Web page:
"I think there is some pride in playing football, making the varsity, being the quarterback. There are a lot of feelings that go along with that, there are a lot of people that want to do that, so the competitiveness, maybe, kind of weeds out other people. Generally, the best athletes go play quarterback."
Mayfield and Mahomes were recently asked how they felt they benefited as quarterbacks from playing high school football in Texas.
"It's the competitive nature, how big of a deal football on Friday nights is in Texas," Mayfield said. "The coaching you get down there, the atmosphere. ... People just take it [seriously] down there."
Said Mahomes: "It's definitely the culture. In Texas, football is pretty much everything, especially in high school. ... I got to play against the best. I definitely got the opportunity to play against some really good players."
What happens in Texas football -- spring practice, summer 7-on-7 leagues and tournaments, the widespread use of private quarterback coaches -- happens in some other states, too. But not all of it is on such a grand scale elsewhere.
In Texas, spring practice lasts a month. Texas has 128 teams come to its 7-on-7 state tournaments. If a high school quarterback wants to, and most of the elite ones do, he can find a football-related activity most of the year.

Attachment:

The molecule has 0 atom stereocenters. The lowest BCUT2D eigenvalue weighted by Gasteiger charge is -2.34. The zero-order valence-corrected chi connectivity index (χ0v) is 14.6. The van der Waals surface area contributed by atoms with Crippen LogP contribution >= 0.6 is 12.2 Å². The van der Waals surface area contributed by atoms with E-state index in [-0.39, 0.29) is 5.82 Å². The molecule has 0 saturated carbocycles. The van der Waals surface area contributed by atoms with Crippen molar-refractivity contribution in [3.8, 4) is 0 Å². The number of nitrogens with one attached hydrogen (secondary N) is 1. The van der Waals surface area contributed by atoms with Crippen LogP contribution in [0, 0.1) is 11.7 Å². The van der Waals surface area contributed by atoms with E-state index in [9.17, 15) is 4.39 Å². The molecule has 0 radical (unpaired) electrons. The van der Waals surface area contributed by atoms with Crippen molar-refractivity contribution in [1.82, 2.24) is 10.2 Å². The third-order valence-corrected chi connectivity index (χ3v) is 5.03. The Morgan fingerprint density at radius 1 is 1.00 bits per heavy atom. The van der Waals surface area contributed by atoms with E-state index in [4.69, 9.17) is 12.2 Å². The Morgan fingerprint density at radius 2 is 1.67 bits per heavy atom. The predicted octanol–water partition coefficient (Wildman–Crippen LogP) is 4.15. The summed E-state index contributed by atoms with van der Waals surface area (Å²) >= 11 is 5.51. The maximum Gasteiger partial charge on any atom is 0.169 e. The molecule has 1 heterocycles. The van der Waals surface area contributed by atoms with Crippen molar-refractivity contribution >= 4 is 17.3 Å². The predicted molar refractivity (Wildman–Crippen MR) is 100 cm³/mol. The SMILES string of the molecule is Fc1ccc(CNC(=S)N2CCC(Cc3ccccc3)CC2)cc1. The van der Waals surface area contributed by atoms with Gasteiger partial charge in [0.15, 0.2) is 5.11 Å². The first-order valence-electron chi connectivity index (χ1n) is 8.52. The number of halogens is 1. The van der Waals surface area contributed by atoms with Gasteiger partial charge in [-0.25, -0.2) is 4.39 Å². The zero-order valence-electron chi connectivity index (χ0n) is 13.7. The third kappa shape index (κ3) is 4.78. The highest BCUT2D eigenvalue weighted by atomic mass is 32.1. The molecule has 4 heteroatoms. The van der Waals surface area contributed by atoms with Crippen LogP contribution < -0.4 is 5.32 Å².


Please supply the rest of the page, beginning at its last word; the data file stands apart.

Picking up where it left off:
"It's gotten to the point where it's played a good nine to 10 months a year," said Don Clayton, the coach at Cinco Ranch High School outside of Houston. "It's a lot of kids throwing a lot of footballs."
Clayton was among the Texas high school coaches who began the state's extensive 7-on-7 program in the 1990s. Basically, 7-on-7 is football played without linemen and develops passing games and the skills of quarterbacks and receivers.
"Kids are getting a tremendous amount of exposure to the passing game through 7-on-7," Clayton said. "We're in our 21st year. Once people started to realize that 7-on-7 wasn't a gimmick, but it was the passing part of your offense, they started taking it seriously.
"It's a chance for kids and teams to work on something that when I was growing up we used to do on our own. We'd just go out and play and now 7-on-7 is organized play."
Mahomes said playing 7-on-7 when he was in high school helped him.
"I got a better feel for the spacing on the field because of 7-on-7," he said. "I was calling the plays my senior year and so from 7-on-7 I got used to the plays and running the stuff I liked."
The popularity of 7-on-7 helped feed the rise of the spread offensive systems in Texas high school football. Most of the bigger Texas schools run the some version of the spread and thus their quarterbacks are throwing the ball that much more frequently.
"When I was graduating, everything in Texas turned into the spread," said Washington backup quarterback Colt McCoy, from the small town of Tuscola, Texas. "They started the 7-on-7 summer passing leagues where you're playing all summer long. All the skill guys are running, catching, throwing all summer long and they get into the season and that's what they do. I think that they're a little bit more developed than in other places because football is so big down there.